# Black-Scholes Model

Black-Scholes option pricing model (also called Black-Scholes-Merton Model) values a European-style call or put option based on the current price of the underlying (asset), the option’s exercise price, the underlying’s volatility, the option’s time to expiration and the annual risk-free rate of return.

The Black-Scholes model values a call option by weighting the current price of the underlying asset with the probability that the stock price will be higher than the exercise price and subtracting the probability-weighted present value of the exercise price.

The value of a call option at expiration equals the spot price of the underlying asset minus its exercise price (also called the strike price) i.e. at which the option entitles you to purchase the underlying asset. This can be expressed mathematically as follows:

$$ C=S-X $$

Where C is the value of call option (all called call premium), S is the spot price of the underlying and X is the exercise price. At any time before the expiration, the value of the call option equals the current stock price minus the present value of the strike price, this can be express as follows:

$$ C=S-\frac{X}{\left(1+r\right)^t} $$

Where r is the risk-free rate of interest and t is the time to expiration.

The above expression gives us the value of the call in a static scenario i.e. in a scenario in which we know we will or won’t exercise the option. If we want to know the value of a call option based on our expectation, we can write the following crude expression of probability weighted cash inflows and out flows:

$$ C=S\times p\ -\frac{X}{\left(1+r\right)^t}\times p $$

Where p is the probability.

## Formula

The Black-Scholes formula is a refined form of the expression above. Given a stock price S, exercise price X, annual risk-free rate r, time to maturity t and annual standard deviation of return of the underlying asset σ, we can determine the value of call option using the following formula:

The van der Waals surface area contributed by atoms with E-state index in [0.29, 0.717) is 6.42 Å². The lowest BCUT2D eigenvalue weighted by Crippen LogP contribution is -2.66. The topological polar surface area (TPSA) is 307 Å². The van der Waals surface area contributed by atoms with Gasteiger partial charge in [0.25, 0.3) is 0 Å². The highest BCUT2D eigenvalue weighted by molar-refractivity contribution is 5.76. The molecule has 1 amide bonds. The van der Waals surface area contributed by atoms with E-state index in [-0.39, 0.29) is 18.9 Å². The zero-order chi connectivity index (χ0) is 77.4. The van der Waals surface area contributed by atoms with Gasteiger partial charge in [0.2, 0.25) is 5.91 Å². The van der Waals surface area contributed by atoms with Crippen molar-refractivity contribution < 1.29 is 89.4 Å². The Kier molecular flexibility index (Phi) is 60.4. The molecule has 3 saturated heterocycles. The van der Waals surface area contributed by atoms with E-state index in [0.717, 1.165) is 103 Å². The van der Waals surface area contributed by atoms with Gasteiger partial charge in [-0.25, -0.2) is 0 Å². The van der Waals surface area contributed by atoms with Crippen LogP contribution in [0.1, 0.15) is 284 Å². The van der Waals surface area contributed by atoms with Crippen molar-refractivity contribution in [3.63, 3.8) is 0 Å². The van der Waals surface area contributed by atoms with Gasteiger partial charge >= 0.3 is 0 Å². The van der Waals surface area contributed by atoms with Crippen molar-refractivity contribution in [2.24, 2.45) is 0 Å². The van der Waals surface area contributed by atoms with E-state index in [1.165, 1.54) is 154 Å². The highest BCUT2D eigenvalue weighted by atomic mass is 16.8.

$$ C=S\times N(d_1)\ -Xe^{-rt}\times N(d_2) $$

Where N(d_{1}) and N(d_{2}) represent the standardized normal distribution probability that a random variable will be less than d_{1} and d_{2} respectively when d_{1} and d_{2} are given by the following equation:

$$ d_1=\frac{\ln{\frac{S}{X}+(r+}\frac{\sigma^2}{2})\times t}{\sqrt{\sigma^2\times t}} $$

$$ d_2=\frac{\ln{\frac{S}{X}+(r-}\frac{\sigma^2}{2})\times t}{\sqrt{\sigma^2\times t}} $$

N(d_{1}) and N(d_{2}) roughly represent that probability that the exercise price of the option will be higher than the current stock price and hence the option will be in-the-money and hence valuable.

The Black-Scholes option formula can also be used to estimated implied volatility based on the current call premiums.

## Example

A 6-month call option with an exercise price of $50 on a stock that is trading at $52 costs $4.5. Determine whether you should buy the option if the annual risk-free rate is 5% and the annual standard deviation of the stock returns is 12%.

We need to determine the value of the call option using Black-Scholes option pricing model and then compare it with the current price of the option and purchase the option if it is fairly priced.

We first need to find d_{1} and d_{2}:

$$ d_1=\frac{\ln{\frac{60}{50}+(5\%+}\frac{{12\%}^2}{2})\times0.5}{\sqrt{{12\%}^2\times0.5}}=\ 0.7993 $$

$$ d_2=\frac{\ln{\frac{60}{50}+(5\%-}\frac{{12\%}^2}{2})\times0.5}{\sqrt{{12\%}^2\times0.5}}\ =\ 0.7144\ $$

Next, we can find the standardized normal distribution probability using Microsoft Excel NORMSDIST function. N(d_{1}) and N(d_{2}) equal 0.7879 and 0.7625 respectively.

Once we have N(d_{1}) and N(d_{2}), we can plug-in the relevant numbers in the Black-Scholes formula:

$$ C=$52\times0.7879\ -$50\times e^{-0.05\times0.5}\times0.7625=$3.788 $$

The option value as per the model is lower than the premium on the call options currently traded. It might be because the option is overvalued or because our estimate of the volatility is lower.

If we have current value of call premium C, stock price S, exercise price X, time to maturity t and risk-free rate r, we can work back to find out the **implied volatility**. In the above example, the market estimate of annual standard deviation of return based on call premium of $4.5 is 18.06%. It can be worked out using Excel Goal Seek tool.

Written by Obaidullah Jan, ACA, CFA and last revised on